WATERTOWN, SD -
Unless you know exactly what you're doing, taking on a home improvement project can be scary. But a Watertown artist and mother did more than that. She took on the task of building an entire house.
"This was something that I knew I could do. It didn't occur to me that I couldn't do this, so for me it was a challenge,” April Johnston said. “What I didn't know I learned or I researched and I just tackled it like I would any job I guess."
She was successful in tackling the home building job. It started a couple years ago with plans and has taken up a bulk of Johnston's time ever since.
When she and her husband decided to build, they knew they'd save money if they did a lot of the work themselves. Her husband works full time as a surgeon, so that left April with the time to take on the project.
"I became a stay at home mom after my second child and I was kind of working freelance as a graphic designer and art director and I decided that if I was going to do this, this would be the time," Johnston said.
Johnston admits the process was very stressful at times. She helped her dad build cabins before, so she had some construction experience. Her dad helped with this house too and Johnston hired a nephew who works construction.
Her husband and brothers also helped when time allowed, but it was the mother of two who took the lead.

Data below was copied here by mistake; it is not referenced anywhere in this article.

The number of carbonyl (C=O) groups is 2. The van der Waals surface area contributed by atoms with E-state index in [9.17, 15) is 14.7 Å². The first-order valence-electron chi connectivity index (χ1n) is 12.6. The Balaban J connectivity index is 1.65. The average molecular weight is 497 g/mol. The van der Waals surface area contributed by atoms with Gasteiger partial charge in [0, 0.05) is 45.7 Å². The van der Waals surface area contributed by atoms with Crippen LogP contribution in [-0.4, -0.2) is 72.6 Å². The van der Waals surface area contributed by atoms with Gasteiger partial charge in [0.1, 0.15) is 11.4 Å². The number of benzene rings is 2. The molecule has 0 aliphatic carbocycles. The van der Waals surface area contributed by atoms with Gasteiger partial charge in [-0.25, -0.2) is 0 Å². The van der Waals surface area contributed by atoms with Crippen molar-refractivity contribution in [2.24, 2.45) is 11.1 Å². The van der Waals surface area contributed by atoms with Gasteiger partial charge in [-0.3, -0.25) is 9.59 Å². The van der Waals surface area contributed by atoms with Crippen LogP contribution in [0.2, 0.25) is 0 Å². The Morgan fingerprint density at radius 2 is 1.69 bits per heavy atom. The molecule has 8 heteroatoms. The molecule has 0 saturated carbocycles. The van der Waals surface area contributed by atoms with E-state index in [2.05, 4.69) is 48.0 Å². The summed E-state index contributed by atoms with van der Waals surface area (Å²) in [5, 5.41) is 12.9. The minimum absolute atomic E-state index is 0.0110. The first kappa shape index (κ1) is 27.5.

"I had to basically be everything. I had to budget it. I had to plan it. I had to be the contractor. I had to be my own subcontractor. I also had to be my own grunt labor worker," Johnston said. "It was a lot of aches and pains and bruises and crying and everything, but it was a lot of fun though too."
From ceiling to floor and anything in between, Johnston says she learned a lot. She worked on plumbing, windows and doors just to list a few tasks. She and family members poured concrete, and rented equipment when needed.
Johnston hired professionals to complete electrical work because that is required by code. But she worked with the contractors so she would learn through the process. Beyond that, she also hired out some dirt work and carpet installation. To maintain her sanity Johnston says she also hired a contractor to hang sheetrock, mud and tape.
"Starting a project like this is just a lot of stress because you're trying to do the right thing. You're trying to do it right," Johnston said. "But somewhere along the way I realized when things do go wrong there are ways to fix them and it's not impossible."
And she can truly appreciate every aspect of her house. When crunching the numbers, the Johnstons figure they cut costs in half with April taking on her role. The experience she gained, she says, is worth even more.
"I think there are a lot of women that want to probably do things like this but probably don't know where to start," Johnston said.
Johnston says she didn't know everything when she started either but still made it to the end.
"When you're in the thick of it, it is chaos. The term blood, sweat and tears is completely true," Johnston said. "But it took a lot to get here and I'm thrilled. I'm thrilled with it and I'm very happy and I think our family is happy too."
The Johnstons just moved into their home and are still in the process of unpacking. There are still several smaller projects to complete around the house. Johnston says she'll get to them but needs a break.
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